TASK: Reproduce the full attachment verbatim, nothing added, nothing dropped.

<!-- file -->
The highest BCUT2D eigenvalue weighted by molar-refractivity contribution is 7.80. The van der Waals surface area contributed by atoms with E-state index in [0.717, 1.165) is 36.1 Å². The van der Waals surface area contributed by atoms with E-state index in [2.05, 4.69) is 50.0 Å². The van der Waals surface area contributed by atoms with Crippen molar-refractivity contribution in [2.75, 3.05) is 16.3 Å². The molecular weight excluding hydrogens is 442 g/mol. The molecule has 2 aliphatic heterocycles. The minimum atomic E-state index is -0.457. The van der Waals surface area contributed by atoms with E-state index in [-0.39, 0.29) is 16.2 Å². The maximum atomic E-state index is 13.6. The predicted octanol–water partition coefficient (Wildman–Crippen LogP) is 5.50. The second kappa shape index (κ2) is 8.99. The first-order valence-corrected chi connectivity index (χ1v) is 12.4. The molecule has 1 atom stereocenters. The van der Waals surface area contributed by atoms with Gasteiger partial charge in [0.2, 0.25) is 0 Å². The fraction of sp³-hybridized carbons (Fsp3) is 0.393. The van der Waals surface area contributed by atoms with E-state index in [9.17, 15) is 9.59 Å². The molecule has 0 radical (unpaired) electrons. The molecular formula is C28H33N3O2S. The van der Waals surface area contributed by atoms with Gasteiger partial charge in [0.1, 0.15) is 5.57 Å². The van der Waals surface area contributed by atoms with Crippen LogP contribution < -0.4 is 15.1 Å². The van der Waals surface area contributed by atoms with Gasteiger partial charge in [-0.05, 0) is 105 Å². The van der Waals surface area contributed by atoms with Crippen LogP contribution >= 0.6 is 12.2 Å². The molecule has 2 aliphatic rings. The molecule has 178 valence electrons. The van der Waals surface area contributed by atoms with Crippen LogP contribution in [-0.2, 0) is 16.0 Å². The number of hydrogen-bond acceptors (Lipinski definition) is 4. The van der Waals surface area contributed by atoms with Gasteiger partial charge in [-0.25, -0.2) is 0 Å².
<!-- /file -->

The highest BCUT2D eigenvalue weighted by molar-refractivity contribution is 7.80. The van der Waals surface area contributed by atoms with E-state index in [0.717, 1.165) is 36.1 Å². The van der Waals surface area contributed by atoms with E-state index in [2.05, 4.69) is 50.0 Å². The van der Waals surface area contributed by atoms with Crippen molar-refractivity contribution in [2.75, 3.05) is 16.3 Å². The molecular weight excluding hydrogens is 442 g/mol. The molecule has 2 aliphatic heterocycles. The minimum atomic E-state index is -0.457. The van der Waals surface area contributed by atoms with E-state index in [-0.39, 0.29) is 16.2 Å². The maximum atomic E-state index is 13.6. The predicted octanol–water partition coefficient (Wildman–Crippen LogP) is 5.50. The second kappa shape index (κ2) is 8.99. The first-order valence-corrected chi connectivity index (χ1v) is 12.4. The molecule has 1 atom stereocenters. The van der Waals surface area contributed by atoms with Gasteiger partial charge in [0.2, 0.25) is 0 Å². The fraction of sp³-hybridized carbons (Fsp3) is 0.393. The van der Waals surface area contributed by atoms with E-state index in [9.17, 15) is 9.59 Å². The molecule has 0 radical (unpaired) electrons. The molecular formula is C28H33N3O2S. The van der Waals surface area contributed by atoms with Gasteiger partial charge in [0.1, 0.15) is 5.57 Å². The van der Waals surface area contributed by atoms with Crippen LogP contribution < -0.4 is 15.1 Å². The van der Waals surface area contributed by atoms with Gasteiger partial charge in [-0.05, 0) is 105 Å². The van der Waals surface area contributed by atoms with Crippen LogP contribution >= 0.6 is 12.2 Å². The molecule has 2 aliphatic rings. The molecule has 178 valence electrons. The van der Waals surface area contributed by atoms with Crippen LogP contribution in [-0.2, 0) is 16.0 Å². The number of hydrogen-bond acceptors (Lipinski definition) is 4. The van der Waals surface area contributed by atoms with Gasteiger partial charge in [-0.25, -0.2) is 0 Å².